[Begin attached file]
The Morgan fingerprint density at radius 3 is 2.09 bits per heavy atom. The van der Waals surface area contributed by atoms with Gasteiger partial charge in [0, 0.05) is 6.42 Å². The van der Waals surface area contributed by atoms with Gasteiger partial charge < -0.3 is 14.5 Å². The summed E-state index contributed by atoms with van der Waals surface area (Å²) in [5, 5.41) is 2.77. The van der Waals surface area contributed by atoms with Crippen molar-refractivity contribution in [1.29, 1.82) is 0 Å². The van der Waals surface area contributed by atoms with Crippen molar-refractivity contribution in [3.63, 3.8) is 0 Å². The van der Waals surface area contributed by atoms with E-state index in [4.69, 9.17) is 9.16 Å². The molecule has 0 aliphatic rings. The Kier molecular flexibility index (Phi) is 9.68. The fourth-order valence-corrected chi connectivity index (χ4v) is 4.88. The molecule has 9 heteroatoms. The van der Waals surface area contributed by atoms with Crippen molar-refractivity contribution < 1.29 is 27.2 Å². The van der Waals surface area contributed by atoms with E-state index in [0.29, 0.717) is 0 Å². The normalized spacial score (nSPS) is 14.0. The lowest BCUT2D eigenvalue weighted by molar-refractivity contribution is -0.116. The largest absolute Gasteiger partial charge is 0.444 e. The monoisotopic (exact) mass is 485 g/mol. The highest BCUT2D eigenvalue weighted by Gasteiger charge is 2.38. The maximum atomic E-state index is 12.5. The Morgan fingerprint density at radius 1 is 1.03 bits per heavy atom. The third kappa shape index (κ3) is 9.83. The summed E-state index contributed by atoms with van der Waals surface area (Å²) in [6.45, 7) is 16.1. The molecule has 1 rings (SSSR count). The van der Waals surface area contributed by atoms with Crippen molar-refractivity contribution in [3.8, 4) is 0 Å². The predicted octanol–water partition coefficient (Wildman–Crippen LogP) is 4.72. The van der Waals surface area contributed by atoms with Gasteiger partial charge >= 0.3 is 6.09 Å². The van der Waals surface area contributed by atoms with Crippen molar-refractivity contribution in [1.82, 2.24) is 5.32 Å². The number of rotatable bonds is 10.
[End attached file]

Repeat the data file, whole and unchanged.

The Morgan fingerprint density at radius 3 is 2.09 bits per heavy atom. The van der Waals surface area contributed by atoms with Gasteiger partial charge in [0, 0.05) is 6.42 Å². The van der Waals surface area contributed by atoms with Gasteiger partial charge < -0.3 is 14.5 Å². The summed E-state index contributed by atoms with van der Waals surface area (Å²) in [5, 5.41) is 2.77. The van der Waals surface area contributed by atoms with Crippen molar-refractivity contribution in [1.29, 1.82) is 0 Å². The van der Waals surface area contributed by atoms with Crippen molar-refractivity contribution in [3.63, 3.8) is 0 Å². The van der Waals surface area contributed by atoms with E-state index in [4.69, 9.17) is 9.16 Å². The molecule has 0 aliphatic rings. The Kier molecular flexibility index (Phi) is 9.68. The fourth-order valence-corrected chi connectivity index (χ4v) is 4.88. The molecule has 9 heteroatoms. The van der Waals surface area contributed by atoms with Crippen molar-refractivity contribution < 1.29 is 27.2 Å². The van der Waals surface area contributed by atoms with E-state index in [0.29, 0.717) is 0 Å². The normalized spacial score (nSPS) is 14.0. The lowest BCUT2D eigenvalue weighted by molar-refractivity contribution is -0.116. The largest absolute Gasteiger partial charge is 0.444 e. The monoisotopic (exact) mass is 485 g/mol. The highest BCUT2D eigenvalue weighted by Gasteiger charge is 2.38. The maximum atomic E-state index is 12.5. The Morgan fingerprint density at radius 1 is 1.03 bits per heavy atom. The third kappa shape index (κ3) is 9.83. The summed E-state index contributed by atoms with van der Waals surface area (Å²) in [6.45, 7) is 16.1. The molecule has 1 rings (SSSR count). The van der Waals surface area contributed by atoms with Crippen molar-refractivity contribution in [3.8, 4) is 0 Å². The predicted octanol–water partition coefficient (Wildman–Crippen LogP) is 4.72. The van der Waals surface area contributed by atoms with Gasteiger partial charge >= 0.3 is 6.09 Å². The van der Waals surface area contributed by atoms with Crippen molar-refractivity contribution in [1.82, 2.24) is 5.32 Å². The number of rotatable bonds is 10.